Monday 29 January 2018
New York, USA
Each new wave of technology increased productivity and access to knowledge. Technology powered globalization and economic growth. For decades, it made the world a better place. We assumed it always would. Then came 2016, when the Internet revealed two dark sides. By Roger McNamee.
Thursday 4 January 2018
Abu Dhabi, UAE
Because mankind has a deep yearning for a sense of belonging and for leadership, humans naturally form groups with established leaders. Some groups are positive manifestations of collaboration and solidarity among individuals. But when groups are based on an ideology or a particular tribe, they can become discriminatory and oppressive toward non-members, especially if a domineering, charismatic leader is in charge. The emergence of populist and nationalist movements in the United States, the United Kingdom, France, and other European countries suggests that tribalism is on the rise in the West. By Sami Mahroum.
Wednesday 13 December 2017
A Saudi prince has been revealed to be the buyer of Leonardo da Vinci's "Salvator Mundi," for which he spent $450.3 million. Had he given the money to the poor, as the subject of the painting instructed another rich man, he could have restored eyesight to nine million people, or enabled 13 million families to grow 50% more food. - Peter Singer.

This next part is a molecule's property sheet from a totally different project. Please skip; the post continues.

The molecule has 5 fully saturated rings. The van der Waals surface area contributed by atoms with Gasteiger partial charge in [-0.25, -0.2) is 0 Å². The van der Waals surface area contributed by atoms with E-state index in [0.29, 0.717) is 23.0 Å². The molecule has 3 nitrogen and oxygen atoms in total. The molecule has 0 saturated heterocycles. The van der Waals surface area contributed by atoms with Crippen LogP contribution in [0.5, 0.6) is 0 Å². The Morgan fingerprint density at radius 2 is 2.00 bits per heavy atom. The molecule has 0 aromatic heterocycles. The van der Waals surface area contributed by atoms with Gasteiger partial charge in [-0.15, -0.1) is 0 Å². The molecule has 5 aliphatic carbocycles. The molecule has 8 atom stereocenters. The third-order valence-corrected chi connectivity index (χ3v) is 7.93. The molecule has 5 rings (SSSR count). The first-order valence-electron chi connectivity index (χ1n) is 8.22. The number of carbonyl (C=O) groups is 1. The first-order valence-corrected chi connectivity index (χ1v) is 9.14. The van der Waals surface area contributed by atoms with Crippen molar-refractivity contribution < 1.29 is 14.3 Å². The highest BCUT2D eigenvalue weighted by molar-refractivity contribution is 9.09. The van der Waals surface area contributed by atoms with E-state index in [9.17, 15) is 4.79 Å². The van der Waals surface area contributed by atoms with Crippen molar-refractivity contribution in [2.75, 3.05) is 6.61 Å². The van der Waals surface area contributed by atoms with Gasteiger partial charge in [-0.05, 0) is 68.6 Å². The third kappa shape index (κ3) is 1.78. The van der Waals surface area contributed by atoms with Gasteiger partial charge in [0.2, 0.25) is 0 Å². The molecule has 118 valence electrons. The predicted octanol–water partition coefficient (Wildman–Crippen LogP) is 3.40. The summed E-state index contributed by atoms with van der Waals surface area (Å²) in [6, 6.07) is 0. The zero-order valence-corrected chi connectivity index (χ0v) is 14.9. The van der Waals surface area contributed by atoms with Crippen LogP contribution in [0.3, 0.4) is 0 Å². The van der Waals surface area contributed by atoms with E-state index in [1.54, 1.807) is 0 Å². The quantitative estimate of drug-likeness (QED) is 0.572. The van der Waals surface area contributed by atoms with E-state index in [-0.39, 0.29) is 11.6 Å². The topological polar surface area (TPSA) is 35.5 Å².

Wednesday 4 October 2017
London, United Kingdom
This weekend, Stephen Paddock opened fire on a country music festival in Las Vegas, Nevada, from an overlooking hotel, killing at least 59 people and injuring more than 500 others. Paddock, a 64-year-old former accountant with no criminal record, was ultimately found in his hotel room, dead, with some 23 guns, including more than ten assault weapons. Police later found an additional 19 firearms, explosives, and several thousands of rounds of ammunition in Paddock’s home. What the authorities have not yet found, however, is a motive.
Saturday 9 September 2017
New Delhi, India
With every new crisis that the world faces, humanity’s differences appear increasingly intractable. Religion, ethnicity, history, politics, and economics have all become tools to denigrate and demean. People seem to be drifting apart, and no country is immune from divisive discourse. But there is one fundamental issue where contrasts dissolve into consensus: the desire to keep children safe. By Kailash Satyarthi.